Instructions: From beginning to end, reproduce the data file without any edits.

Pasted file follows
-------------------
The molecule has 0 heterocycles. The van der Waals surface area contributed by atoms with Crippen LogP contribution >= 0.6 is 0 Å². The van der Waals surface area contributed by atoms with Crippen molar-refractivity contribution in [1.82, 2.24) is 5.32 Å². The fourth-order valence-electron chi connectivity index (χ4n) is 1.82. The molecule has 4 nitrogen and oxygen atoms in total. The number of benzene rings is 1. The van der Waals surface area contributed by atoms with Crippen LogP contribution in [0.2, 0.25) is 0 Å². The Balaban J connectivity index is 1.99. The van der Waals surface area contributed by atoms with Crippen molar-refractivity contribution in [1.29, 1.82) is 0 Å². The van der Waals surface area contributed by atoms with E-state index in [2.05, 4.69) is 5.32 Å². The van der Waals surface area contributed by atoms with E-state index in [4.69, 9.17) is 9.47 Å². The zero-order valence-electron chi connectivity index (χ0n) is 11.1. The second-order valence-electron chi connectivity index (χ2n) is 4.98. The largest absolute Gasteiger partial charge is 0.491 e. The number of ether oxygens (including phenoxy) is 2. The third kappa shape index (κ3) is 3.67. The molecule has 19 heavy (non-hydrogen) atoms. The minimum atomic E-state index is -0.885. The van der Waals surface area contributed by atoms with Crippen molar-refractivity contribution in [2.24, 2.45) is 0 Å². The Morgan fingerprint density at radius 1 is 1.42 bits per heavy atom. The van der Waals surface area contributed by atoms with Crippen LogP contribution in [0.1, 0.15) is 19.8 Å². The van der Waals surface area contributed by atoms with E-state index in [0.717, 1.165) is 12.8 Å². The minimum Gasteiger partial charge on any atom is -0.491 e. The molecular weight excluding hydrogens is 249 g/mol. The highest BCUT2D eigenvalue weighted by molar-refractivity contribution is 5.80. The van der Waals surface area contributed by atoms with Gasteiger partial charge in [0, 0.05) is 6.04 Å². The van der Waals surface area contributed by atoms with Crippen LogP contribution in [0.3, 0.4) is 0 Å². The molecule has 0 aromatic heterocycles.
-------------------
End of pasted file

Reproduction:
The molecule has 0 heterocycles. The van der Waals surface area contributed by atoms with Crippen LogP contribution >= 0.6 is 0 Å². The van der Waals surface area contributed by atoms with Crippen molar-refractivity contribution in [1.82, 2.24) is 5.32 Å². The fourth-order valence-electron chi connectivity index (χ4n) is 1.82. The molecule has 4 nitrogen and oxygen atoms in total. The number of benzene rings is 1. The van der Waals surface area contributed by atoms with Crippen LogP contribution in [0.2, 0.25) is 0 Å². The Balaban J connectivity index is 1.99. The van der Waals surface area contributed by atoms with Crippen molar-refractivity contribution in [1.29, 1.82) is 0 Å². The van der Waals surface area contributed by atoms with E-state index in [2.05, 4.69) is 5.32 Å². The van der Waals surface area contributed by atoms with E-state index in [4.69, 9.17) is 9.47 Å². The zero-order valence-electron chi connectivity index (χ0n) is 11.1. The second-order valence-electron chi connectivity index (χ2n) is 4.98. The largest absolute Gasteiger partial charge is 0.491 e. The number of ether oxygens (including phenoxy) is 2. The third kappa shape index (κ3) is 3.67. The molecule has 19 heavy (non-hydrogen) atoms. The minimum atomic E-state index is -0.885. The van der Waals surface area contributed by atoms with Crippen molar-refractivity contribution in [2.24, 2.45) is 0 Å². The Morgan fingerprint density at radius 1 is 1.42 bits per heavy atom. The van der Waals surface area contributed by atoms with Crippen LogP contribution in [0.1, 0.15) is 19.8 Å². The van der Waals surface area contributed by atoms with E-state index in [0.717, 1.165) is 12.8 Å². The minimum Gasteiger partial charge on any atom is -0.491 e. The molecular weight excluding hydrogens is 249 g/mol. The highest BCUT2D eigenvalue weighted by molar-refractivity contribution is 5.80. The van der Waals surface area contributed by atoms with Gasteiger partial charge in [0, 0.05) is 6.04 Å². The van der Waals surface area contributed by atoms with Crippen LogP contribution in [0.3, 0.4) is 0 Å². The molecule has 0 aromatic heterocycles.